My dad was a member of this country's greatest generation. He grew up in The Depression and fought in WWII. There aren't many left. George is a member of country music's greatest generation. And there are only a handful of those men and women left. Go to their shows, talk to them if you can. Let them know how much you appreciate their music and if you are lucky enough, their friendship. Let them know the impact their singing or songwriting has had on your life. But don't do it for their sake, do it for your own.

So that when they are no longer with us, you might feel just a little less sad.

Follow @CNNOpinion on Twitter.

Join us at Facebook/CNNOpinion.

The opinions expressed in this commentary are solely those of Dierks Bentley.

ADVERTISEMENT
Part of complete coverage on
December 19, 2014 -- Updated 1022 GMT (1822 HKT)
President Obama has been flexing his executive muscles lately despite Democrat's losses, writes Gloria Borger
December 18, 2014 -- Updated 1951 GMT (0351 HKT)
Jeff Yang says the film industry's surrender will have lasting implications.
December 18, 2014 -- Updated 2113 GMT (0513 HKT)
Newt Gingrich: No one should underestimate the historic importance of the collapse of American defenses in the Sony Pictures attack.
December 10, 2014 -- Updated 1255 GMT (2055 HKT)
Dean Obeidallah asks how the genuine Stephen Colbert will do, compared to "Stephen Colbert"
December 18, 2014 -- Updated 1734 GMT (0134 HKT)
Some GOP politicians want drug tests for welfare recipients; Eric Liu says bailed-out execs should get equal treatment
December 18, 2014 -- Updated 1342 GMT (2142 HKT)
Louis Perez: Obama introduced a long-absent element of lucidity into U.S. policy on Cuba.
December 16, 2014 -- Updated 1740 GMT (0140 HKT)
The slaughter of more than 130 children by the Pakistani Taliban may prove as pivotal to Pakistan's security policy as the 9/11 attacks were for the U.S., says Peter Bergen.
December 17, 2014 -- Updated 1600 GMT (0000 HKT)
The Internet is an online extension of our own neighborhoods. It's time for us to take their protection just as seriously, says Arun Vishwanath.
December 16, 2014 -- Updated 2154 GMT (0554 HKT)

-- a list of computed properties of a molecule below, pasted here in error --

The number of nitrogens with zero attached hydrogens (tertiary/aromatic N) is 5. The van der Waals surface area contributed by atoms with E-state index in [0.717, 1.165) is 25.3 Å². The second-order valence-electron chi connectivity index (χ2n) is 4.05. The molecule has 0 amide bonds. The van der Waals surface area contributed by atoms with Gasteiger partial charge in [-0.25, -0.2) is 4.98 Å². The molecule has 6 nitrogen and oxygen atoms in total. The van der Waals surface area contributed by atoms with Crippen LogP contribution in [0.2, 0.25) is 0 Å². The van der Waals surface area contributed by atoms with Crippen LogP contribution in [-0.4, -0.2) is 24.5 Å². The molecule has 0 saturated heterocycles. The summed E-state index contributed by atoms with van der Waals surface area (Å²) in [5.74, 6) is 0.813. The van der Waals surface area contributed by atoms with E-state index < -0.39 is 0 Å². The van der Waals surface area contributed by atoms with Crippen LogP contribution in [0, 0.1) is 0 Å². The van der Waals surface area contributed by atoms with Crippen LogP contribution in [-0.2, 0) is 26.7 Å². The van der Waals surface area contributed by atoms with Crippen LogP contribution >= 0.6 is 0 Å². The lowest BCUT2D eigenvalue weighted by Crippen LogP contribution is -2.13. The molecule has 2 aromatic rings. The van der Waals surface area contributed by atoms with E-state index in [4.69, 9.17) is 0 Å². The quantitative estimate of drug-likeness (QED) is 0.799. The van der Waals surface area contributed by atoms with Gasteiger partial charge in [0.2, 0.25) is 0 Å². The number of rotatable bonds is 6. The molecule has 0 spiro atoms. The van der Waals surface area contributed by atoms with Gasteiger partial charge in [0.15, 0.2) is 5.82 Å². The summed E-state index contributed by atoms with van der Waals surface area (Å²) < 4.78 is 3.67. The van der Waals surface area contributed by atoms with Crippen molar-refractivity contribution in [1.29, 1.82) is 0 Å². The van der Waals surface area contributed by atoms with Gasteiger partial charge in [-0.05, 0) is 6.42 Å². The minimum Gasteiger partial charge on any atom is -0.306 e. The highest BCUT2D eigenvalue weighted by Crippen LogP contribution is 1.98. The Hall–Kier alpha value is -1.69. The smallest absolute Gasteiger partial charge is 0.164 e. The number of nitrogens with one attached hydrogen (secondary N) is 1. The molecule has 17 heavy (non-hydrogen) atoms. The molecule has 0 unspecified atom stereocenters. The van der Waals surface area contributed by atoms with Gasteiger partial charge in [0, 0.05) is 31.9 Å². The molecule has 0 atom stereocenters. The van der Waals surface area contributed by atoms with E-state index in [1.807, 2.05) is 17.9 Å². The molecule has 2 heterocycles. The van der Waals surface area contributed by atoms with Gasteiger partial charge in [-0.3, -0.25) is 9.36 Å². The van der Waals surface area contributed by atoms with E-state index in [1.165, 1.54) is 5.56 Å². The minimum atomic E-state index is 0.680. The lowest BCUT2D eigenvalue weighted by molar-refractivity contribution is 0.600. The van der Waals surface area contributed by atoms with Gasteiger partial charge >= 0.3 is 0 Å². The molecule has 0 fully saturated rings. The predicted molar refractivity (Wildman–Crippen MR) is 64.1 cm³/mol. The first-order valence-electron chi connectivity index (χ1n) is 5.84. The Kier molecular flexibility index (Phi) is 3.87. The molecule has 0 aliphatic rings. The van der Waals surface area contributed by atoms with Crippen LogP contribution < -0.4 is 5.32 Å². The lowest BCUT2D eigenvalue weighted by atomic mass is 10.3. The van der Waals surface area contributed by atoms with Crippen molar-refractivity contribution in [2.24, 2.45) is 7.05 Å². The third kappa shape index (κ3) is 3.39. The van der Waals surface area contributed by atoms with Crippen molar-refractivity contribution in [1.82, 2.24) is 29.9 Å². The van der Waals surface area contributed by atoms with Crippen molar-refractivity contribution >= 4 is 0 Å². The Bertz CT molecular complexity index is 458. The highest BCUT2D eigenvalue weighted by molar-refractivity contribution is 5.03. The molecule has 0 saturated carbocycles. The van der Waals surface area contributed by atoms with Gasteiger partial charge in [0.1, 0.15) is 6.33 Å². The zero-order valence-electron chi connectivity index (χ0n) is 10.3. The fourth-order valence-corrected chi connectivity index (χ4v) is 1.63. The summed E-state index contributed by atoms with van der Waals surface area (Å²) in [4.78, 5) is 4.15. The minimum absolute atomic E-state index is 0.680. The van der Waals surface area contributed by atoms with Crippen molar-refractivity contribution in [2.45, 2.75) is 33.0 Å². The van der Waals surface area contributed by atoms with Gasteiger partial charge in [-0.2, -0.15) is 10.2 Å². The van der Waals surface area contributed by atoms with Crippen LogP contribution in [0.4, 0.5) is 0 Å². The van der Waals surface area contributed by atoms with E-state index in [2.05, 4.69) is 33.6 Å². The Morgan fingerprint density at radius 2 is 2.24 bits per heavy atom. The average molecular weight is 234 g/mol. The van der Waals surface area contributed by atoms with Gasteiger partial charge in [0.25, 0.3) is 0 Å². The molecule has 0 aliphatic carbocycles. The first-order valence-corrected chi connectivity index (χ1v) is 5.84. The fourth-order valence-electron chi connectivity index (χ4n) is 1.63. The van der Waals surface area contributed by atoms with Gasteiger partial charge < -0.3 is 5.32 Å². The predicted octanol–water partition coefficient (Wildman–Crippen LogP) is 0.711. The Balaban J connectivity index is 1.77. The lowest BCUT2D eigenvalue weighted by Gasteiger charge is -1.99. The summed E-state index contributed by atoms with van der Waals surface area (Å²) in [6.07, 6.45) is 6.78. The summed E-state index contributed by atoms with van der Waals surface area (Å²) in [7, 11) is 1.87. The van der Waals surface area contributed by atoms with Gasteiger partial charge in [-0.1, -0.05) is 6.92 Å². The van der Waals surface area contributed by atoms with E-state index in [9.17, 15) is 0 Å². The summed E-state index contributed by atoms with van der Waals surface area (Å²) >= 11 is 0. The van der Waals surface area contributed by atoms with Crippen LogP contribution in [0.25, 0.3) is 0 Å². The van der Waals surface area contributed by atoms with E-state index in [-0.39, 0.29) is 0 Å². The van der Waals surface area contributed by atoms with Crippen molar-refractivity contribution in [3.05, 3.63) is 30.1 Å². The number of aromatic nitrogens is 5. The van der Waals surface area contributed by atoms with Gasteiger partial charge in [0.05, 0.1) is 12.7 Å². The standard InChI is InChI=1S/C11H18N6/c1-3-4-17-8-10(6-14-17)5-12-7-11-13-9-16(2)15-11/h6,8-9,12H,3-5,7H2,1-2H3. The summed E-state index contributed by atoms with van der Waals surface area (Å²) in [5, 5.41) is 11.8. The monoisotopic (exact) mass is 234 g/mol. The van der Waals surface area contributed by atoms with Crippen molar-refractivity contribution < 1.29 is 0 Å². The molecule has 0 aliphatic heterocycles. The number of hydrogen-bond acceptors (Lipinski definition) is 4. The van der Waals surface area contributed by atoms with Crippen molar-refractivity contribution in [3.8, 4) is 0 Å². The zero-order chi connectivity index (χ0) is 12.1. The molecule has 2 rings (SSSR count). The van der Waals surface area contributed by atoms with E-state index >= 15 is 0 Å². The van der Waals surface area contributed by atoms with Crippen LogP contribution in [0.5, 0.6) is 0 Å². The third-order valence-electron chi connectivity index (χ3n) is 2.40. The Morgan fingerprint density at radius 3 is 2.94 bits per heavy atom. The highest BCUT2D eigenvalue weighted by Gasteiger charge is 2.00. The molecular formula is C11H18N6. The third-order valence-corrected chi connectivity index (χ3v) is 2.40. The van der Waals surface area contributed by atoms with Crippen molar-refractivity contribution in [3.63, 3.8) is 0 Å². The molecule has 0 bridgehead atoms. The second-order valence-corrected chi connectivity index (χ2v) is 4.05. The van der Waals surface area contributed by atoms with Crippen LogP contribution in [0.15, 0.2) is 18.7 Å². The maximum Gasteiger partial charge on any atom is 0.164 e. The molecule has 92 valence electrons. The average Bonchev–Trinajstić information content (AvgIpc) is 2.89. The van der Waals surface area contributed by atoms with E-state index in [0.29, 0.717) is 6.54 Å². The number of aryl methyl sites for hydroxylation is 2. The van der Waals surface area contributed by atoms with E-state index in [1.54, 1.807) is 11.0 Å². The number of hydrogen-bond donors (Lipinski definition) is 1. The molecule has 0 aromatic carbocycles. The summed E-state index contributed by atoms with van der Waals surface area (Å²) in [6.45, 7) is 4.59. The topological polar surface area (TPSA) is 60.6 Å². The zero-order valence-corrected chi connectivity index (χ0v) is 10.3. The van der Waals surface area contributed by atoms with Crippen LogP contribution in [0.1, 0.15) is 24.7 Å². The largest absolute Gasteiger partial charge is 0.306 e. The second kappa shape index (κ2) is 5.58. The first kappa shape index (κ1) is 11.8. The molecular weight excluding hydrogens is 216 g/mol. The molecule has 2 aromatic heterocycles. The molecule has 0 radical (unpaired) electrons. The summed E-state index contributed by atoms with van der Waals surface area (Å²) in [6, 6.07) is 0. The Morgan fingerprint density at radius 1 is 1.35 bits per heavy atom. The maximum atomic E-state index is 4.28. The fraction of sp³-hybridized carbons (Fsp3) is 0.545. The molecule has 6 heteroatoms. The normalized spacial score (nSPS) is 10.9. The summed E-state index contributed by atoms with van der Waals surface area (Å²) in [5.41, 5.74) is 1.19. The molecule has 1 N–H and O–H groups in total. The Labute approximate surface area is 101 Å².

Gayle Lemmon says we must speak out for the right of children to education -- and peace
December 17, 2014 -- Updated 1023 GMT (1823 HKT)
Russia's economic woes just seem to be getting worse. How will President Vladimir Putin respond? Frida Ghitis gives her take.
December 17, 2014 -- Updated 0639 GMT (1439 HKT)
Australia has generally seen itself as detached from the threat of terrorism. The hostage incident this week may change that, writes Max Barry.
December 12, 2014 -- Updated 2020 GMT (0420 HKT)
Thomas Maier says the trove of letters the Kennedy family has tried to guard from public view gives insight into the Kennedy legacy and the history of era.
December 15, 2014 -- Updated 1456 GMT (2256 HKT)
Will Congress reform the CIA? It's probably best not to expect much from Washington. This is not the 1970s, and the chances for substantive reform are not good.
December 15, 2014 -- Updated 2101 GMT (0501 HKT)
From superstorms to droughts, not a week goes by without a major disruption somewhere in the U.S. But with the right planning, natural disasters don't have to be devastating.
December 15, 2014 -- Updated 1453 GMT (2253 HKT)
Would you rather be sexy or smart? Carol Costello says she hates this dumb question.
December 14, 2014 -- Updated 2253 GMT (0653 HKT)
A story about Pope Francis allegedly saying animals can go to heaven went viral late last week. The problem is that it wasn't true. Heidi Schlumpf looks at the discussion.
December 14, 2014 -- Updated 1550 GMT (2350 HKT)
Democratic leaders should wake up to the reality that the party's path to electoral power runs through the streets, where part of the party's base has been marching for months, says Errol Louis
December 13, 2014 -- Updated 2123 GMT (0523 HKT)
David Gergen: John Brennan deserves a national salute for his efforts to put the report about the CIA in perspective
December 12, 2014 -- Updated 1426 GMT (2226 HKT)
Anwar Sanders says that in some ways, cops and protesters are on the same side
December 11, 2014 -- Updated 1439 GMT (2239 HKT)
A view by Samir Naji, a Yemeni who was accused of serving in Osama bin Laden's security detail and imprisoned for nearly 13 years without charge in Guantanamo Bay
December 14, 2014 -- Updated 1738 GMT (0138 HKT)
S.E. Cupp asks: How much reality do you really want in your escapist TV fare?
December 11, 2014 -- Updated 1828 GMT (0228 HKT)
Rip Rapson says the city's 'Grand Bargain' saved pensions and a world class art collection by pulling varied stakeholders together, setting civic priorities and thinking outside the box
December 13, 2014 -- Updated 2310 GMT (0710 HKT)
Glenn Schwartz says the airing of the company's embarrassing emails might wake us up to the usefulness of talking in-person instead of electronically
December 12, 2014 -- Updated 2233 GMT (0633 HKT)
The computer glitch that disrupted air traffic over the U.K. on Friday was a nuisance, but not dangerous, says Les Abend
ADVERTISEMENT